News that the Church of Scotland and Church of England have made a formal agreement to become ecumenical partners and to work jointly together on a variety of initiatives in future is little short of a religious revolution, the sort Calvin and Knox would have recognised as seismic. As befits our times, however, this historic step, outlined in a document called the Columba Declaration, has been taken not with great fanfare, but with quiet determination. The result of decades of deliberation and consultation, it has been distinguished by the thoughtfulness and lack of stridency for which the ecumenical movement is renowned.
Moves have been afoot to ratify this long-standing association since the 1960s, but we cannot be accused of being cynical for suggesting that the growing secular mood of the country has given added impetus to this union. In light of declining church membership, of whatever denomination, the matters that separate the Church of Scotland and the Church of England are negligible compared to the overlap in beliefs and practices. It is interesting too that this amalgamation comes in the wake of the independence referendum. As the report accompanying the declaration notes, “what unites us as churches immeasurably transcends the boundaries of our two particular nations”.
Former Kirk Moderator, the Very Rev Sheilagh Kesting, who was co-secretary of the group that prepared the report, is one of the most influential figures in the movement. Blessed with the reserves of patience and diplomacy required for those hoping to bring change to such barnacled, slow-moving establishments, she has remained steadfast in the heated atmosphere of Kirk assemblies and committees, where minor differences of doctrinal interpretation have sparked splenetic argument and lifelong enmities. If there are ample grounds for combustion within a single church, how much more inflammatory might it be when two great institutions contemplate combining forces?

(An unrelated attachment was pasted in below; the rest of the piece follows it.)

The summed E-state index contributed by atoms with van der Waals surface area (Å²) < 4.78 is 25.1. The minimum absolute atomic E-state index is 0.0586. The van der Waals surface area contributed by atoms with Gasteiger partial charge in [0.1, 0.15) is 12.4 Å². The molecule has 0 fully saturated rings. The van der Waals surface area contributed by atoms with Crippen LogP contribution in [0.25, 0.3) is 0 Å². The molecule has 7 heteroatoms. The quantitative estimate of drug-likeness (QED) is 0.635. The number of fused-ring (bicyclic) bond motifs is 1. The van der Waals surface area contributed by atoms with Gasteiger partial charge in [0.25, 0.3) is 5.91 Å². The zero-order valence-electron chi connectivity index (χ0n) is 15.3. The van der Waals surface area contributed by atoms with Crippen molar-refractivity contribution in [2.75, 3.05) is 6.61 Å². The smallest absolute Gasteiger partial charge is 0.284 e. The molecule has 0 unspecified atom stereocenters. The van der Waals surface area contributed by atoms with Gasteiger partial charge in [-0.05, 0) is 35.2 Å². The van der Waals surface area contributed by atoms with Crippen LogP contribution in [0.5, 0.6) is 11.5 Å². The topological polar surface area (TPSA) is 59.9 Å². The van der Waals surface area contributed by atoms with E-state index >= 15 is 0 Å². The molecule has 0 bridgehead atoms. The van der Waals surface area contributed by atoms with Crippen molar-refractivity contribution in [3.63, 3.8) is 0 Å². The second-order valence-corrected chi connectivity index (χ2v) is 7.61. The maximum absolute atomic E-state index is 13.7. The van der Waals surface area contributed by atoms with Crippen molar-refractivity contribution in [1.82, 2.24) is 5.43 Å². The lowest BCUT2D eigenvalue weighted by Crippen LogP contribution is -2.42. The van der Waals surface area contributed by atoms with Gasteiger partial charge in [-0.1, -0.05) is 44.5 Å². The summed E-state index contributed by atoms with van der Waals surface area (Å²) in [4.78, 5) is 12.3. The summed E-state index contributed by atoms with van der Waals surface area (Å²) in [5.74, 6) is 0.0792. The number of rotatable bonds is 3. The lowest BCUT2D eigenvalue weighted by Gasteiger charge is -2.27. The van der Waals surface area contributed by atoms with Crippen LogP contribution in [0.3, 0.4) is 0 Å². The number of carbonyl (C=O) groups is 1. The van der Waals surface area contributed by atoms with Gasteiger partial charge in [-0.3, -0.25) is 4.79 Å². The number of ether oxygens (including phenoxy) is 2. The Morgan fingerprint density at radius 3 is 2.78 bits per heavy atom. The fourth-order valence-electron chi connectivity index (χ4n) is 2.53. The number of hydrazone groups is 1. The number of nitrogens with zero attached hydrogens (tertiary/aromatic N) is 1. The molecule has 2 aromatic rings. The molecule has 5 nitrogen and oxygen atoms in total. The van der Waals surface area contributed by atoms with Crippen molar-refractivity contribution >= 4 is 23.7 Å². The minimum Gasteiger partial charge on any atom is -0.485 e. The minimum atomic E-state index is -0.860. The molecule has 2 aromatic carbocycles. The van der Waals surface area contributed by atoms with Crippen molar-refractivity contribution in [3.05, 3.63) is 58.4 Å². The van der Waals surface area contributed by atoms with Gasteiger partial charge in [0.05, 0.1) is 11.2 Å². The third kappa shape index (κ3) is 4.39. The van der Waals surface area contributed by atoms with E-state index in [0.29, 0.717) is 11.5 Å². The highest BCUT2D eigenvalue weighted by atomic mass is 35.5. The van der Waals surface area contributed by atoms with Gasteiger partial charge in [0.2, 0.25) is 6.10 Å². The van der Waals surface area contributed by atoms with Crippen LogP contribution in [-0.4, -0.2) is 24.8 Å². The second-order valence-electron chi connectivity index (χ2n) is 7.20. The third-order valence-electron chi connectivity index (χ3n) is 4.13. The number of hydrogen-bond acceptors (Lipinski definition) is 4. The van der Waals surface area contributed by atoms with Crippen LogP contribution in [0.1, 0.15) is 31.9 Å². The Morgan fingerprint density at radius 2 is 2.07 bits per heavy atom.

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Yet as she and her fellow ecumenists have been wise to recognise from a very early stage, drawing together churches from different but not dissimilar traditions, is a long-term process, the ecclesiastical equivalent of reducing carbon emissions or healing old political rifts. It could even be argued that the multiplicity of theological positions that the Kirk tolerates and contains, has proved helpful in enabling the Columba Declaration. Whatever differences those in one church discover in the other can be viewed merely as a reflection of their own diversity.
And what a sensible step they have taken. Such collaboration, such willingness to seek areas of agreement rather than of schism – which the Kirk in particular has been overly prone to do – is an inspirational example of fusion, of forgetting the past and pooling resources in order to get across a shared message. By joining hands, as it were, they will be able to bolster the cause of Christianity in a society where, if its voice is not exactly drowned out, is too often seen as backward-looking or insular or irrelevant. In a week when hundreds of thousands will flock to churches to mark Christmas and the good news it brings, this small but significant event also deserves to be celebrated.